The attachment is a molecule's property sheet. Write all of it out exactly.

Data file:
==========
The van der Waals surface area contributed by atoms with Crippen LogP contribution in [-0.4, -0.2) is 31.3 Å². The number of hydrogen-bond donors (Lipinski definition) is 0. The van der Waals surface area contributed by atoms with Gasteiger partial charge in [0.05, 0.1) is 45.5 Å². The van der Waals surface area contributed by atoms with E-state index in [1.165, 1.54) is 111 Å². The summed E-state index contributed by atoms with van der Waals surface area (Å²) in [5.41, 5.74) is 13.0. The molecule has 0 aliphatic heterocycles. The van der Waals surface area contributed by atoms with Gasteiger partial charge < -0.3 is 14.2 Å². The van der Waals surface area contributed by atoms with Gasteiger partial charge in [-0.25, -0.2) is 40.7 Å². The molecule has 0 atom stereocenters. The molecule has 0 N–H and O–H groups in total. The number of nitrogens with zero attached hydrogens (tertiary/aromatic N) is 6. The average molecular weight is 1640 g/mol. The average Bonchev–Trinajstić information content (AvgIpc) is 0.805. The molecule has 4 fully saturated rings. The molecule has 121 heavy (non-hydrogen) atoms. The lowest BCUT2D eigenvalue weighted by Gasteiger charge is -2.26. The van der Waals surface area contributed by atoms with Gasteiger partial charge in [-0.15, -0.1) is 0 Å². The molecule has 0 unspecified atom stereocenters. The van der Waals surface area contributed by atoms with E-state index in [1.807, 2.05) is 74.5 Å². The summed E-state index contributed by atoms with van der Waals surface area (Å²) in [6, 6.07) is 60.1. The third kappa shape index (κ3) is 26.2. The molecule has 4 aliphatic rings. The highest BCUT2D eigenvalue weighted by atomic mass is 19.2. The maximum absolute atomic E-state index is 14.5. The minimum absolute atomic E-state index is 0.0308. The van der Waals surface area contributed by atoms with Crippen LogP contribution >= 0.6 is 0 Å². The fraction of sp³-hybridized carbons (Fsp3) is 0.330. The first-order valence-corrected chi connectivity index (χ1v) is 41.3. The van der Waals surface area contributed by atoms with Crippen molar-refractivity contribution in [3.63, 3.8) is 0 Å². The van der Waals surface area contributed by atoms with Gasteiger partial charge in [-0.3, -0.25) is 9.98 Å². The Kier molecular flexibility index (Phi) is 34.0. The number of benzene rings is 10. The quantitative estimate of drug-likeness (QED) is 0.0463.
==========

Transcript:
The van der Waals surface area contributed by atoms with Crippen LogP contribution in [-0.4, -0.2) is 31.3 Å². The number of hydrogen-bond donors (Lipinski definition) is 0. The van der Waals surface area contributed by atoms with Gasteiger partial charge in [0.05, 0.1) is 45.5 Å². The van der Waals surface area contributed by atoms with E-state index in [1.165, 1.54) is 111 Å². The summed E-state index contributed by atoms with van der Waals surface area (Å²) in [5.41, 5.74) is 13.0. The molecule has 0 aliphatic heterocycles. The van der Waals surface area contributed by atoms with Gasteiger partial charge < -0.3 is 14.2 Å². The van der Waals surface area contributed by atoms with Gasteiger partial charge in [-0.25, -0.2) is 40.7 Å². The molecule has 0 atom stereocenters. The molecule has 0 N–H and O–H groups in total. The number of nitrogens with zero attached hydrogens (tertiary/aromatic N) is 6. The average molecular weight is 1640 g/mol. The average Bonchev–Trinajstić information content (AvgIpc) is 0.805. The molecule has 4 fully saturated rings. The molecule has 121 heavy (non-hydrogen) atoms. The lowest BCUT2D eigenvalue weighted by Gasteiger charge is -2.26. The van der Waals surface area contributed by atoms with Gasteiger partial charge in [-0.15, -0.1) is 0 Å². The molecule has 0 unspecified atom stereocenters. The van der Waals surface area contributed by atoms with E-state index in [1.807, 2.05) is 74.5 Å². The summed E-state index contributed by atoms with van der Waals surface area (Å²) in [6, 6.07) is 60.1. The third kappa shape index (κ3) is 26.2. The molecule has 4 aliphatic rings. The highest BCUT2D eigenvalue weighted by atomic mass is 19.2. The maximum absolute atomic E-state index is 14.5. The minimum absolute atomic E-state index is 0.0308. The van der Waals surface area contributed by atoms with Crippen LogP contribution >= 0.6 is 0 Å². The fraction of sp³-hybridized carbons (Fsp3) is 0.330. The first-order valence-corrected chi connectivity index (χ1v) is 41.3. The van der Waals surface area contributed by atoms with Crippen molar-refractivity contribution in [3.63, 3.8) is 0 Å². The van der Waals surface area contributed by atoms with Gasteiger partial charge in [-0.3, -0.25) is 9.98 Å². The Kier molecular flexibility index (Phi) is 34.0. The number of benzene rings is 10. The quantitative estimate of drug-likeness (QED) is 0.0463.